World’s largest livestock carrier docks in Timaru

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Alice Geary16:27, Aug 02 2020

The Ocean Drover, the world’s largest livestock carrier, arrived in port at PrimePort Timaru on Saturday.
BEJON HASWELL/STUFFThe Ocean Drover, the world’s largest livestock carrier, arrived in port at PrimePort Timaru on Saturday.

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The world’s largest livestock carrier, the Ocean Drover, entered Timaru’s port on Saturday night for its first visit in two years.

A Ministry for Primary Industries (MPI) spokesperson said the Ocean Drover was in Timaru to collect up to 14,000 cattle bound for China.

Saturday’s arrival marked the third time the boat has docked in Timaru. The vessel was due to depart, carrying a mix of dairy and beef cattle, in a few days’ time once loading was complete, they said.

“The Animal Welfare Export Certificate sets stock numbers for this export at no more than 14,000 cattle, predominantly dairy – friesian and jersey – with some beef – hereford and angus,” they said.

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“No export of live animals can proceed until we have conducted a post-loading review to ensure we are completely satisfied with the conditions on board.”

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MPI introduced strengthened requirements last year stating that exporters were required to provide a report on the condition of the animals at 30 days after their arrival at their destination. There are also added conditions because of the coronavirus pandemic.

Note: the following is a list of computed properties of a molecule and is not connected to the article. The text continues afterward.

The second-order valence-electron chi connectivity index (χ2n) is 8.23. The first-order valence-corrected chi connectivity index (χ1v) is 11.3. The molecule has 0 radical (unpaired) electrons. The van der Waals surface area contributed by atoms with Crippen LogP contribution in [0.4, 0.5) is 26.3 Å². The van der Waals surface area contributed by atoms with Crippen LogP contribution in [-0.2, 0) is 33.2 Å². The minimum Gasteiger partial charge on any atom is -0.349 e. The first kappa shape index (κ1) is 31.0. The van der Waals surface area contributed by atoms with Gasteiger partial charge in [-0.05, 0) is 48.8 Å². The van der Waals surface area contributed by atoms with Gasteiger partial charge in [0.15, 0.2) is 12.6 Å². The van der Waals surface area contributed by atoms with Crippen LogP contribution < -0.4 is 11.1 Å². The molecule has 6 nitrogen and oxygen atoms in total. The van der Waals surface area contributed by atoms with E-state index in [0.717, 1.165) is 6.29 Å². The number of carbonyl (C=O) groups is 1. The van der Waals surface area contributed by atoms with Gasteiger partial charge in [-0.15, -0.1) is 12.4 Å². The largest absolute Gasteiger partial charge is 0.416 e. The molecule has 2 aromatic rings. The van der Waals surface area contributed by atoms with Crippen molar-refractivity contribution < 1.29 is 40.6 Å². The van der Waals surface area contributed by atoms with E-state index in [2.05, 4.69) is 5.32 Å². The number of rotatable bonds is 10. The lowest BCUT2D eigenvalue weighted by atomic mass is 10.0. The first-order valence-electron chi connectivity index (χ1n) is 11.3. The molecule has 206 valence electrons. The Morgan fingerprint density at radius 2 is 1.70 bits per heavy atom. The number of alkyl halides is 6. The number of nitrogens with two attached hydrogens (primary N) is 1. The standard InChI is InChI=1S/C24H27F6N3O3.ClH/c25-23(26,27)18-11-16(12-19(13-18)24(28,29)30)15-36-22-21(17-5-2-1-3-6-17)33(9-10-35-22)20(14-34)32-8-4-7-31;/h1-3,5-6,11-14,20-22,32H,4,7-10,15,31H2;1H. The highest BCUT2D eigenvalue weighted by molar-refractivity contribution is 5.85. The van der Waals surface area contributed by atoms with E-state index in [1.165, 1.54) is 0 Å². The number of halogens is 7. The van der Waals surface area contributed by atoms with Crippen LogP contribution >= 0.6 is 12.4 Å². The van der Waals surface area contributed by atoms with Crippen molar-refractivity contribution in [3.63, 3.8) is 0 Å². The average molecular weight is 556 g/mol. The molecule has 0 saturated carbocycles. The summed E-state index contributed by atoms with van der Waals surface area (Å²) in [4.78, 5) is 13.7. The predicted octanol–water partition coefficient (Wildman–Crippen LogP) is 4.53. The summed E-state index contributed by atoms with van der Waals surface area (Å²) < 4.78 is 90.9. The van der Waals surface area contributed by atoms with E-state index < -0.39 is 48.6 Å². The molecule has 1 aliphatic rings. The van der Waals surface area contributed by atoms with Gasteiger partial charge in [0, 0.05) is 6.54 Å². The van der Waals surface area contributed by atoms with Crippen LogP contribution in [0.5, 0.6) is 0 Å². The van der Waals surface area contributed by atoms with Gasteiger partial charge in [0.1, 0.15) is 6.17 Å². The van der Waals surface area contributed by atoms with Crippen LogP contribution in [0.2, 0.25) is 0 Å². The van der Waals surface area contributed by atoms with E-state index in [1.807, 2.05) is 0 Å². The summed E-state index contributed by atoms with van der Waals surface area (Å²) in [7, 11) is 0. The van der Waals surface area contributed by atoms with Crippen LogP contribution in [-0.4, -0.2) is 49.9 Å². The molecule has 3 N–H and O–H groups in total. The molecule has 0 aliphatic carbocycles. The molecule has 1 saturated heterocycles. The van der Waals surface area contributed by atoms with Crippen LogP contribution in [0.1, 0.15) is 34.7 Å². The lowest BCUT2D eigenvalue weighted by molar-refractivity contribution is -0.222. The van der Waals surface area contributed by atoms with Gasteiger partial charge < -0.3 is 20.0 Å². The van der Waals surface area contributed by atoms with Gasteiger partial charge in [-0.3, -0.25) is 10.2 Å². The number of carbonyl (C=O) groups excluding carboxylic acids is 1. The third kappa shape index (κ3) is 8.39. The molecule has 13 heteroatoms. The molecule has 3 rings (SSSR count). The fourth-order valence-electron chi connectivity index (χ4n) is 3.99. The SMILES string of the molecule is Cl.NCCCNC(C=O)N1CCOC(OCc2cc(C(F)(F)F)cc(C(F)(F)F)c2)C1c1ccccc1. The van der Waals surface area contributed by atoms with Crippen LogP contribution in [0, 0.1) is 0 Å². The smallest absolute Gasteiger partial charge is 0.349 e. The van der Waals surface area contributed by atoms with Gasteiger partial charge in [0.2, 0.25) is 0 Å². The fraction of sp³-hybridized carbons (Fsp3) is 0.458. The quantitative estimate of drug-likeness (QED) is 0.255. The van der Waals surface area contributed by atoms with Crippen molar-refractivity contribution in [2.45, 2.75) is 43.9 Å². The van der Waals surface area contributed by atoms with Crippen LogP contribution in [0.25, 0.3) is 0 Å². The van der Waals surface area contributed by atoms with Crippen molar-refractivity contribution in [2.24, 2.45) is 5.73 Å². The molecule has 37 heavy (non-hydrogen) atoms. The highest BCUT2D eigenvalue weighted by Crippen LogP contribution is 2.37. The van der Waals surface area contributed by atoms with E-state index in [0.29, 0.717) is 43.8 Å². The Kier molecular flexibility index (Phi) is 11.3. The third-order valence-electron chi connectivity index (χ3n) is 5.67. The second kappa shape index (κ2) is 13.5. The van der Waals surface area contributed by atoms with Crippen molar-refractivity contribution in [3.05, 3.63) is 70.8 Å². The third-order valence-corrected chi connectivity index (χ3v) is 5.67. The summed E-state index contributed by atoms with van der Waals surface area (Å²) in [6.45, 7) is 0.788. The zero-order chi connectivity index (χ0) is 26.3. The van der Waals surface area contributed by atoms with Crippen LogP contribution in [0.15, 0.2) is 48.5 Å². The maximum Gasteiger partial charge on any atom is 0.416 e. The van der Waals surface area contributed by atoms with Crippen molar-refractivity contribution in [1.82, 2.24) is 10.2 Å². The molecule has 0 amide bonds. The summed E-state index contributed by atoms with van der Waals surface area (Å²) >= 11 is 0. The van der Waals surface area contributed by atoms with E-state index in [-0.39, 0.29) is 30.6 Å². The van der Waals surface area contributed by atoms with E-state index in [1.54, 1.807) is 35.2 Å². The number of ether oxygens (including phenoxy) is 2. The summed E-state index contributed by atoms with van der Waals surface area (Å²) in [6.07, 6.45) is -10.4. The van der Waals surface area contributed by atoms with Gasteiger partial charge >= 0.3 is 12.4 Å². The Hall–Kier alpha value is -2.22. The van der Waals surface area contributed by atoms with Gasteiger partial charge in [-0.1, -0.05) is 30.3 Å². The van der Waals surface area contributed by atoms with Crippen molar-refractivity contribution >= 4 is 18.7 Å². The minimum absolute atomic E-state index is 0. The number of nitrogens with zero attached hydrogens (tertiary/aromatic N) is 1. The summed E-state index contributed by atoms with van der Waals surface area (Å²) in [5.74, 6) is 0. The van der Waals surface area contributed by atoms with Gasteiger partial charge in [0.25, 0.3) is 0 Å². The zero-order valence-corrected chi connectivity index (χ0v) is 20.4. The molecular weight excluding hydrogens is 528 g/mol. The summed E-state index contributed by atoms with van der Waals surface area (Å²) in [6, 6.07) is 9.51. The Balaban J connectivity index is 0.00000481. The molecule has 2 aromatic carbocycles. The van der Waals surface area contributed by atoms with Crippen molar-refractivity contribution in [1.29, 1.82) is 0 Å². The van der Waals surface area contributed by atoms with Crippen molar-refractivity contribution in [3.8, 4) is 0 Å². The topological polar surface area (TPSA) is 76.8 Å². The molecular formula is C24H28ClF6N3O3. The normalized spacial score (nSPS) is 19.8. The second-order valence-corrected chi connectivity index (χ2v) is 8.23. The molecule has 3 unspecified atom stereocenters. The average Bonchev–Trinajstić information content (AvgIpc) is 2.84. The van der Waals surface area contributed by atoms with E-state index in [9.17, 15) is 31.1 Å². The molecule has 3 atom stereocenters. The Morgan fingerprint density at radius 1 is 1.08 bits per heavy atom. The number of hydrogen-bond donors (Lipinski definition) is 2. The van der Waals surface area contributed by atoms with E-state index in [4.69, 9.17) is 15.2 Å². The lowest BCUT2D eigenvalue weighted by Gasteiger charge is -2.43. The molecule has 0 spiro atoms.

The Ocean Drover is in Timaru to collect up to 14,000 cattle bound for China.
BEJON HASWELL/STUFFThe Ocean Drover is in Timaru to collect up to 14,000 cattle bound for China.

“In response to Covid-19, MPI introduced two further conditions that exporters must meet for their Animal Welfare Export Certificate applications to be granted,” the spokesperson said.

“The master of the ship [is] to provide a contingency plan for a rejection at the port of arrival or a delay in unloading [and] the exporter satisfies MPI that there is unlikely to be any delay in the unloading of the cattle from the ship or movement of the cattle to a quarantine facility after arrival.”

They said the cattle will be accompanied by 10 stock handlers, of whom two are veterinarians.

The exporters had to provide MPI with a back-up plan in case Covid-19 prevented the vessel from entering its destination port.
BEJON HASWELL/STUFFThe exporters had to provide MPI with a back-up plan in case Covid-19 prevented the vessel from entering its destination port.

Livestock exports have been operating for the past few months and the timing of this shipment has not been affected by Covid-19, they said.

MPI did not know where the cattle were coming from, commenting that often a shipment will have stock from more than one farm and from different regions.

“Live animal exports can help in supporting New Zealand farmers to manage stock numbers.”

The Ocean Drover is 176.7 metres long and 31.1m wide and is capable of transporting 75,000 sheep or 18,000 cattle.

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